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acquaintance Addison Adieu admirers agreeable assure beauty believe Bowles C.—Bowles compliment correspondence CRAGGS critics CROMWELL Curll dear desire Duke Earl EARL OF PETERBOROUGH edition Essay on Criticism esteem expect fancy favour fear friendship garden give glad happy heartily Homer honour hope Iliad imagine JAMES CRAGGS JERVAS judgment kind Lady least leave LETTER live London Lord Lord Bolingbroke Lord Cornbury Lord Halifax Lord Lansdown Lord Peterborough Madam MARTHA BLOUNT mind Miscellanies nature never obliged opinion Ovid pastoral person pleased pleasure poem poet poetical poetry Pope Pope's Pray Priam printed Quintilian received sense sincerely SIR WILLIAM TRUMBULL Statius sure Swift taste tell TERESA BLOUNT thing thought told town translation Twickenham vanity verses Virgil Warburton Warton Whig whole WILLIAM TRUMBULL wish word writ write Wycherley
Page 105 - Happy the man. whose wish and care A few paternal acres bound. Content to breathe his native air. In his own ground Whose herds with milk, whose fields with bread, Whose flocks supply him with attire. Whose trees in summer yield him shade. In winter fire. Blest, who can unconcern'dly find Hours, days, and years slide soft away, In health of body, peace of mind. Quiet by day. Sound sleep by night; study and ease. Together mixt: sweet recreation, And innocence, which most does please With meditation.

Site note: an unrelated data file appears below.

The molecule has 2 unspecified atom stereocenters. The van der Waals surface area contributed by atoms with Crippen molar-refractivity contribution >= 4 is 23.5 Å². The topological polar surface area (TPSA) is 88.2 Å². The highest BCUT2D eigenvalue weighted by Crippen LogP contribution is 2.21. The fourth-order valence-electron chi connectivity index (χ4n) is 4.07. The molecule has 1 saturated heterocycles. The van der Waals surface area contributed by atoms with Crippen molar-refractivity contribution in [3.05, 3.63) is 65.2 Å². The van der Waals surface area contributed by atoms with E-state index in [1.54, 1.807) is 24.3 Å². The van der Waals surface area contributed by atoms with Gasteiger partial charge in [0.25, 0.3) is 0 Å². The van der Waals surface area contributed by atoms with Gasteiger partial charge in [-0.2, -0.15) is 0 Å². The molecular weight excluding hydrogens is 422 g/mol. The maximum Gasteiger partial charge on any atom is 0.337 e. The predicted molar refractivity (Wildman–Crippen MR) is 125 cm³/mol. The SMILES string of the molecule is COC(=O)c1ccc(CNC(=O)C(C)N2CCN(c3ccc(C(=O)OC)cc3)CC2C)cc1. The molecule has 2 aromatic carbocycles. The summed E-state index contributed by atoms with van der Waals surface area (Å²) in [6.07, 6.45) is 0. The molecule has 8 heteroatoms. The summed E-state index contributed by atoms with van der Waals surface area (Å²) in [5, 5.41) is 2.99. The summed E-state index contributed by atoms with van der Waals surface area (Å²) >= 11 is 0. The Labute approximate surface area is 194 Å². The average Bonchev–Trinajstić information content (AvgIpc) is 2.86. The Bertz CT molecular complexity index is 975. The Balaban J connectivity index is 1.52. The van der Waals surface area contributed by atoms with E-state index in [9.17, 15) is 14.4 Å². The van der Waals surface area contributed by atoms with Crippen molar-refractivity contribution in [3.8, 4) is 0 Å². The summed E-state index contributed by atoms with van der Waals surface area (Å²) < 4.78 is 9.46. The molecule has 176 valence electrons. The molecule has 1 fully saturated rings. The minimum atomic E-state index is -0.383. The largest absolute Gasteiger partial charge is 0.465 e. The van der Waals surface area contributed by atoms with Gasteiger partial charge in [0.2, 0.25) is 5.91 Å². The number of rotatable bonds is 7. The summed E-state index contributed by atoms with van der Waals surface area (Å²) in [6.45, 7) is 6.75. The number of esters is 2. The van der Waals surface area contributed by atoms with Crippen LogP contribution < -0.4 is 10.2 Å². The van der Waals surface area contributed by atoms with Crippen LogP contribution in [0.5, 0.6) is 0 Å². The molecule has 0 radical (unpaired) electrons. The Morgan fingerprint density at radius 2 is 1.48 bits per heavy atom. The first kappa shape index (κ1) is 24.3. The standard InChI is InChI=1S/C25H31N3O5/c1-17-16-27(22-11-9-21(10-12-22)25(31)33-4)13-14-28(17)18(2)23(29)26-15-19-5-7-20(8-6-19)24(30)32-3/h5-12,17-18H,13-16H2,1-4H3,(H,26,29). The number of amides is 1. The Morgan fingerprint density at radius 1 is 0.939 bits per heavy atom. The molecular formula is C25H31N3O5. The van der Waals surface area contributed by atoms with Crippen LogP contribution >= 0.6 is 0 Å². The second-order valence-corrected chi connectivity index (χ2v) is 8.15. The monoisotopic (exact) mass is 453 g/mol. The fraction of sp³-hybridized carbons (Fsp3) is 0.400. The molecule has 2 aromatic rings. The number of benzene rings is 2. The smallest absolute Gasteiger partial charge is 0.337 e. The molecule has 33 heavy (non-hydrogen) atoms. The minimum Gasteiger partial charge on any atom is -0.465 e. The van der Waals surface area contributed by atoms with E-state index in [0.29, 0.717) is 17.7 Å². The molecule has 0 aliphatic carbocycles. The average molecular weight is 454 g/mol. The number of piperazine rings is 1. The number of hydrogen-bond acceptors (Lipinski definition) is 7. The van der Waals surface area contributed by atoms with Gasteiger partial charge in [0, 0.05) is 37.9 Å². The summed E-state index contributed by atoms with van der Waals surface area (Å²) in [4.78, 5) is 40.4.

Page 162 - The world recedes; it disappears! Heaven opens on my eyes! my ears With sounds seraphic ring: Lend, lend your wings! I mount! I fly! O Grave! where is thy victory? O Death ! where is thy sting ? The Universal Prayer FATHER of all!
Page 240 - See here, what a mighty pretty Horace I have in my pocket! what if you amused yourself in turning an ode, till we mount again? Lord ! if you pleased, what a clever miscellany might you make at leisure hours." Perhaps I may, said I, if we ride on; the motion is an aid to my fancy, a round trot very much awakens my spirits ; then jog on apace, and I'll think as hard as I can.
Page 161 - VITAL spark of heavenly flame ! Quit, oh quit this mortal frame ! Trembling, hoping, lingering, flying; Oh the pain, the bliss of dying! Cease,- fond nature ! cease thy strife, And let me languish into life. Hark ! they whisper ; angels say, Sister Spirit, come away.
Page 358 - Westphalia ham of a morning, ride over hedges and ditches on borrowed hacks, come home in the heat of the day with a fever, and (what...
Page 155 - Waller says be true, that The soul's dark cottage, batter'd and decay'd, Lets in new light thro
Page 305 - The libbard, and the tiger, as the mole Rising, the crumbled earth above them threw In hillocks...
Page 84 - That, changed through all, and yet in all the same; Great in the earth, as in the ethereal frame; Warms in the sun, refreshes in the breeze, Glows in the stars, and blossoms in the trees; Lives through all life, extends through all extent; Spreads undivided, operates unspent!